Earlier this morning, President Obama announced the issuance of an executive order that broadly requires all executive agencies and departments to take steps to address competition concerns. The executive order comes on the heels of a report issued by the White House’s Council of Economic Advisors that details the increasing concentration of markets in the U.S. economy.

What does the executive order require?

The executive order requires executive agencies to act in three main ways. First, agencies are to develop systems to detect anticompetitive practices, such as price fixing, and refer potential violations to the Department of Justice and Federal Trade Commission for further investigation, the agencies whose specific mission it is to protect competition in the U.S. Second, agencies “with authorities that could be used to enhance competition” are directed to exercise such authority to promote competition. Third, agencies are to create rules and regulations promoting competition, and must also eliminate regulations that restrict competition.

Note that the executive order requires action by the executive agencies, but “strongly encourages” compliance by independent agencies such as the Federal Communications Commission, General Services Administration, Securities and Exchange Commission, Consumer Financial Protection Bureau , Environmental Protection Agency and others.

What’s next?

The executive order will be implemented under the following the timeline.

By May 15, 2016: Executive agencies are to submit a report to the Director of the National Economic Council that includes list of actions each can “potentially take.” The report will also include any specific anticompetitive practices the executive agency has observed and the authorities it has available to take further action.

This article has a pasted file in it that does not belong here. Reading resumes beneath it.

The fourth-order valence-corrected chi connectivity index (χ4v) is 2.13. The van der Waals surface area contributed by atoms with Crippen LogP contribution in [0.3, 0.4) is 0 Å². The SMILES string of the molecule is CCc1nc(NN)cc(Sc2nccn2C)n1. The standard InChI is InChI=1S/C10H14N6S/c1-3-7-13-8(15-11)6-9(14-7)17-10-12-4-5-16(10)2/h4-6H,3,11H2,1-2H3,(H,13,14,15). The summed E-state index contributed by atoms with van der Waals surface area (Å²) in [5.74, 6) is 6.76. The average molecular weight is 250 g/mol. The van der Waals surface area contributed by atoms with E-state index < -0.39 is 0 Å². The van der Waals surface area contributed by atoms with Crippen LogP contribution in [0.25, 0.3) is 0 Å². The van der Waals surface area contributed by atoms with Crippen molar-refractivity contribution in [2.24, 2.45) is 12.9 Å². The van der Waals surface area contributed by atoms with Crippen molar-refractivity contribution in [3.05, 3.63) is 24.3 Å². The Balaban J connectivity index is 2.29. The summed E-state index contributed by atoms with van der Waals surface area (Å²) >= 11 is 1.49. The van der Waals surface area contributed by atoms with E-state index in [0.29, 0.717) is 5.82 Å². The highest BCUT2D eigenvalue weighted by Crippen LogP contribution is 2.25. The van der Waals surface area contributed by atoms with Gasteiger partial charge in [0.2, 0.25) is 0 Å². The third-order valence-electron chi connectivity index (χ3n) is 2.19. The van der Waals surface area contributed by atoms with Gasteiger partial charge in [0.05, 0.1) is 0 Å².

By June 14, 2016: Executive agencies are to submit a second report to the Director of the National Economic Council providing a specific action plan that identifies priority items. Executive agencies are also required to provide a timeline for completing the actions.

Takeaways

In announcing the executive order, the White House and Council of Economic Advisors both pointed to cable set-top boxes as an example of a consumer good whose prices have risen over the years, though its cost of manufacture has declined greatly. The action today begs the question as to which industries are really on the administration’s target list. FCC? Certainly, the example given falls in its backyard, but in our information economy, the FCC regulates many aspects of data/information and processing that arguably affect the competitiveness of our markets. It is probably a good bet that its rules and procedures are going to be scrutinized. Healthcare? Will the FDA come under the microscope for the length it takes to approve medical devices and pharmaceuticals that provide competition to incumbent products? FAA? Treasury? The coming months should provide at least some answers to these questions.

Additionally, the executive order appears to contain broad edicts that will have to be interpreted by the federal agencies. For example, what is meant by the requirement to “eliminate regulations that restrict competition without corresponding benefits to the American public?” Interestingly, the executive order specifically states that agencies must consult with interested parties in creating their action plan.

In light of these sweeping mandates, businesses are well-served to stay involved in the process and track the reports that will be issued in the next few months.